Lindsey and Oliver Nam had hoped to hold a special celebration to mark their daughter Ella’s 100th day of life – a tradition in some Asian cultures to commemorate an important milestone for a family.
But a big celebration with friends and family would need to wait.
Shortly after birth, Ella was diagnosed with coarctation of the aorta, a congenital heart defect. While the family awaited next steps, they couldn’t risk her being in a large crowd and getting sick.
“It was hard,” Lindsey says. “That’s the scariest thing to think about. You just brought them into the world and now something is wrong.”
The journey begins
Tests conducted just after Ella’s birth in December 2017 first revealed a heart murmur, an unusual sound made by blood circulating through the heart’s chambers or valves, or through blood vessels near the heart.
After two extra days in the hospital, Ella had progressed nicely and the new family of three headed home. On the horizon were follow-up medical appointments to determine whether Ella’s murmur was harmless or caused by an underlying heart condition.
At home, Ella was gaining weight, doing well and reaching milestones – so when a pediatric cardiologist made his diagnosis, her parents were surprised.
Coarctation of the aorta means that a large artery in Ella’s heart that carries oxygen-rich blood from the left ventricle to the body was too narrow. This can restrict the amount of blood that could travel to the lower part of Ella’s body.
If the condition went untreated or the aorta didn’t widen on its own, Ella’s heart would need to work harder and harder to pump blood, leading to a possibility of stroke or heart failure.
But because Ella was healthy and doing well, the family considered alternate timelines for treatment and sought second opinions.
A big decision
When Ella was about 7 months old, though, surgery became a reality. After more tests, experts at the CHOC Children’s Heart Institute recommended Ella undergo surgery to correct the problem as soon as possible.
“It was hard to hear,” Lindsey says. “That’s when we started to get worried.”
Dr. Richard Gates, a pediatric heart surgeon and co-medical director of the Heart Institute, would perform the procedure. By working through Ella’s back, near her shoulder blade, he would widen the narrow artery.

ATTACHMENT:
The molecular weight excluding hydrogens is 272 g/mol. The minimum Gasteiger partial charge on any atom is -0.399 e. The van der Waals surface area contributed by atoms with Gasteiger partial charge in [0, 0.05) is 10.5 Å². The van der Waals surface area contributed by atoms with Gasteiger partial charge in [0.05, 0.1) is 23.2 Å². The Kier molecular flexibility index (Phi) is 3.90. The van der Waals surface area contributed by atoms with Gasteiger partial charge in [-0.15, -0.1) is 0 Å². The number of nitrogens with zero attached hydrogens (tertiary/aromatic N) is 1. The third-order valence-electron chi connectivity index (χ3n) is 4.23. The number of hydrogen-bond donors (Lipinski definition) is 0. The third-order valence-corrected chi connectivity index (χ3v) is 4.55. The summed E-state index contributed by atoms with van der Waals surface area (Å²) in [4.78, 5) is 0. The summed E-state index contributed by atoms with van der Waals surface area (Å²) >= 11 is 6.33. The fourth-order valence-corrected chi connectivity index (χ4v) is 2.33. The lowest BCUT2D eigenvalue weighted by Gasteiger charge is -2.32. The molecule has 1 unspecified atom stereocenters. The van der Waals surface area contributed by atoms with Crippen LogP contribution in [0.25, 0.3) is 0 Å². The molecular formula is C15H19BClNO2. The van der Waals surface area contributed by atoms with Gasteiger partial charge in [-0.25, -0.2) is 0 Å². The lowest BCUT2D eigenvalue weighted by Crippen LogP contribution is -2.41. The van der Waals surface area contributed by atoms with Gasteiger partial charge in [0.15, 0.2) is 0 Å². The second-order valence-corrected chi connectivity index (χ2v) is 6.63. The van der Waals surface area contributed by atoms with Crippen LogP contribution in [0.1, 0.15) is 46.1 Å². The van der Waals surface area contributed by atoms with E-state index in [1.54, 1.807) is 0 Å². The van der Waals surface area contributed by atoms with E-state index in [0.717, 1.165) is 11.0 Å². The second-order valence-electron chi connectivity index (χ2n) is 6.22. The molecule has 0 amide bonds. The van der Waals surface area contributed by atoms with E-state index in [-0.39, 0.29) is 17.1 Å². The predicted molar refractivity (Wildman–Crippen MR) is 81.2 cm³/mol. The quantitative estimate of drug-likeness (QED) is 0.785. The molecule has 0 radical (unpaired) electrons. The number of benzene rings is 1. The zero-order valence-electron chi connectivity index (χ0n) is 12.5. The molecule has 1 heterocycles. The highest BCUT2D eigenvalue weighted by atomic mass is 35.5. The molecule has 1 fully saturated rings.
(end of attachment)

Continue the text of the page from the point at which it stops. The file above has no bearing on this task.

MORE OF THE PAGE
Heading into surgery day, Lindsey and Oliver were frightened, but maintained a brave face for their daughter.
“Going into it and preparing for it, I was strong,” Lindsey said. “I didn’t want her to think anything was wrong.”
The procedure went well, but Lindsey’s strong façade crumbled when she saw Ella afterward.
“The worst part was when I saw her after the surgery,” she says. “Everything was fine but seeing her sedated and with all these tubes in her – oh, my goodness. It was a lot to handle. I broke down.”
Ella was in great hands at CHOC’s cardiovascular intensive care unit, where she spent five days recovering after surgery. By the fourth day, Ella was able to keep down milk and even ventured outside for a wagon ride. On the fifth day, the family of three headed home.
“It’s the best feeling ever,” Lindsey said.
Several months after surgery, Ella has had some follow-up visits and there remains a chance that she may need surgery again someday.
For now, though, she is healthy and right on track developmentally. Ella is crawling and pulling herself up on furniture, with first steps nearly within reach.
Rather than worry about the future, the Nams are mindful to focus on Ella’s happiness and health – and they’d offer the same advice to another family contending with a heart defect.
“I would just say remain calm and just take it one day at a time,” Lindsey says. “Also, do your research and try to get second and third opinions.”
Time to celebrate
The family has also been making up for some lost opportunities. In lieu of the big 100th day celebration the Nams never got to host, they went big when it came to commemorating Ella’s first birthday a few months ago.
Veer’s father Jatin spent many sleepless nights searching the internet for ventricular septal defect (VSD), a condition his son has endured since birth. He was nervous awaiting his son’s upcoming appointment for a heart surgery consultation and wanted to know everything he could about VSD.
Veer was born at a local hospital and diagnosed with VSD at birth. Veer was monitored regularly by a physician, and when he was 18 months old, his parents transitioned his care to CHOC Children’s cardiologist Dr. James Chu to monitor the VSD.
“Dr. Chu kept on an eye on Veer to make sure he was doing well. He got regular echocardiograms, first every two to three months progressing to every six months and then every year since he was getting better,” says Veer’s mom, Sweta.
VSD is a hole between the heart’s lower chambers allowing blood to pass from the left to the right side of the heart. The oxygen rich blood then gets pumped back to the lungs instead of out to the body, causing the heart to work harder. Often, small VSDs can close on their own.